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How Long is a Boat Ride From Miami to Cuba? Things to Know!

Written by J. Harvey / Fact checked by S. Numbers

how long is a boat ride from miami to cuba

Planning to go to a fiesta in Cuba and drown yourself in its culture of cigars, rum, music, and all? Should you decide to travel by water, know that the time it takes depends on the boat’s type.

How long is a boat ride from Miami to Cuba for ferries? Expect the trip to last for 10 hours at most. By speed boat, you can shorten that to 4 hours or less.

Other boats fall within the middle of these estimates. The time varies, since we have to account for wind and current for sailboats and overall differences in speed.

Distance and Timeferries-to-cuba-from-miami

Take Note: I’m going to assume that you’ve acquired the special permit from the USGC to enter Cuban territorial waters (which is quite hard to get at present) when reading these facts I’ve shared.

Moreover, the country has become pretty strict when it comes to American boats reaching their ports nowadays.

Are you also planning to take a ferry from Miami to Cuba? Well, to be clear from the get-go: there are NO cruises and ferries to Cuba from Miami operating now.

At best, everything is still up in the air. Ferry and cruise ship companies have been waiting since 2017, but there has been no update even up to now.

You can check most cruise websites. You’ll see for yourself that there is no day cruise to Cuba from Miami at present, narrowing your choices further.

However, if you’re still curious, companies have revealed that a ferry service may run between Miami to Havana or Port Everglades to Havana in the future. The boat will go through approximately 250 nautical miles and will take around 10 hours.

That’s a more accurate answer to “How far is Cuba from Miami by boat?” instead of just minding the distance in miles, which is fairly shorter at just a little over 228 miles.

Naturally, the ferry price remains undetermined, and that may be the case for a long time.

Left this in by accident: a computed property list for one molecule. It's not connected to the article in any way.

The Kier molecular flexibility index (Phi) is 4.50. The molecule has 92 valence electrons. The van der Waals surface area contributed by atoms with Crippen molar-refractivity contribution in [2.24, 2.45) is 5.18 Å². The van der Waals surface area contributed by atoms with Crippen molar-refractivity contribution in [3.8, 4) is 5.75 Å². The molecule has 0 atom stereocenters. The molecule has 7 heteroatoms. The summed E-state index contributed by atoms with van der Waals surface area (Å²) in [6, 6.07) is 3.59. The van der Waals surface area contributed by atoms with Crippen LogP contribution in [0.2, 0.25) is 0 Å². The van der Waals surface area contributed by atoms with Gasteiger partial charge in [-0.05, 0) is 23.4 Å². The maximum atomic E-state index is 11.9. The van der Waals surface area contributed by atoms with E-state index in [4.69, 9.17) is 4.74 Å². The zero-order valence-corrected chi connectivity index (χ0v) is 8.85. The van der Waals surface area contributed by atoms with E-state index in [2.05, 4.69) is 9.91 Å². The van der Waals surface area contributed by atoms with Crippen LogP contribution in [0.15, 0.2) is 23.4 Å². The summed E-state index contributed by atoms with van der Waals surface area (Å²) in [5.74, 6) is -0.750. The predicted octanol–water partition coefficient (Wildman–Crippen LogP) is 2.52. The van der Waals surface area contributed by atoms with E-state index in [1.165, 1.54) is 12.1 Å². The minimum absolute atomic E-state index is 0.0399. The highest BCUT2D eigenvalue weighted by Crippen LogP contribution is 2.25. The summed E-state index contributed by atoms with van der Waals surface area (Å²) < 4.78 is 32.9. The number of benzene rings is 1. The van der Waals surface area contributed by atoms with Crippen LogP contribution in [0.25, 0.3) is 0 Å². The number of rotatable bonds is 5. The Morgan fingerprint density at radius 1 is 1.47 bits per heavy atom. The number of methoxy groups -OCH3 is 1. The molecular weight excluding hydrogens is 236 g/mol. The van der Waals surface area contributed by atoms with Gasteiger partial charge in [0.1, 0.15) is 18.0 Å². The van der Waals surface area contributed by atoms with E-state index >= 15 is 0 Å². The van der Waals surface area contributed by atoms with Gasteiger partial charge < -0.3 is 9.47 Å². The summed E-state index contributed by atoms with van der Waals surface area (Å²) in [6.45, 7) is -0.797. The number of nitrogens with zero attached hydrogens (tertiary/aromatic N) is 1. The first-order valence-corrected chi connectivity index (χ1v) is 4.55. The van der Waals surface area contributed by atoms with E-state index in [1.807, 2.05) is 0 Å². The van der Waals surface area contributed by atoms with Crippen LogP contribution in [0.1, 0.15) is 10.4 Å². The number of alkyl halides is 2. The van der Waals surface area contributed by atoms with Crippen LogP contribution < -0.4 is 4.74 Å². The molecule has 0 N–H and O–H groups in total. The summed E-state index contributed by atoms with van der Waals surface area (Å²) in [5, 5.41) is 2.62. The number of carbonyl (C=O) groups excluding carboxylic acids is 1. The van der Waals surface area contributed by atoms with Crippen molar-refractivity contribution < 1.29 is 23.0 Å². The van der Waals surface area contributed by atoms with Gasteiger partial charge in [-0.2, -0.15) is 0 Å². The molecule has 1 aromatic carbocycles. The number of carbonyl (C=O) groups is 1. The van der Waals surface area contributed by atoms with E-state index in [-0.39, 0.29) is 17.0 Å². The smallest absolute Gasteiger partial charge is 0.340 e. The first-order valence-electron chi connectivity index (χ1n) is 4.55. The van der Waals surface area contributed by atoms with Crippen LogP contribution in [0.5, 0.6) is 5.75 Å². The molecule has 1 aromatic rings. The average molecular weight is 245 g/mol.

For comparison, by air, it’s 294 miles from Miami to Cuba, which should only take 1 hour and 5 minutes for most flights.

Read more: How long does it take to drive a boat from Miami to Bahamas?

Types of Boats


Now, let’s say you did get that elusive permit and have a boat that’s ready to go.

If you wanted a static answer to “How long does it take to get between these two places regardless of the type of vessel?” prepare to be disappointed.

There are way too many factors that come into play. For instance, when considering the distance from Miami to Cuba by boat, which port of entry are we talking about?

At present, there are 6 ports of entry for foreign boats, with Hemingway Marina as the primary one for yachts.

  • If you take a speed boat that can manage 30 knots to make the crossing, the entire trip will only take you 3 to 4 hours. You’ll go in a southerly direction then head west to Key West, where you will be crossing from.
  • It’s been put on record that a cigarette boat going at least 70 miles per hour can manage that trip in 2 hours. That’s assuming Key West, yet again, is the starting point.

Take note that that’s already the ideal option for most if your number one concern is to make the passage from Florida to Cuba in the shortest amount of time possible.

  • Any average-speed yacht or watercraft will likely take the same time as the “hypothetical” ferries above – and probably more.
  • If the winds and currents favor sailboats (i.e. with the winds hitting abeam), it may only take these vessels 5 to 6 hours. Otherwise, they’ll fall under the average travel times of Cuba to Miami by boat or possibly longer.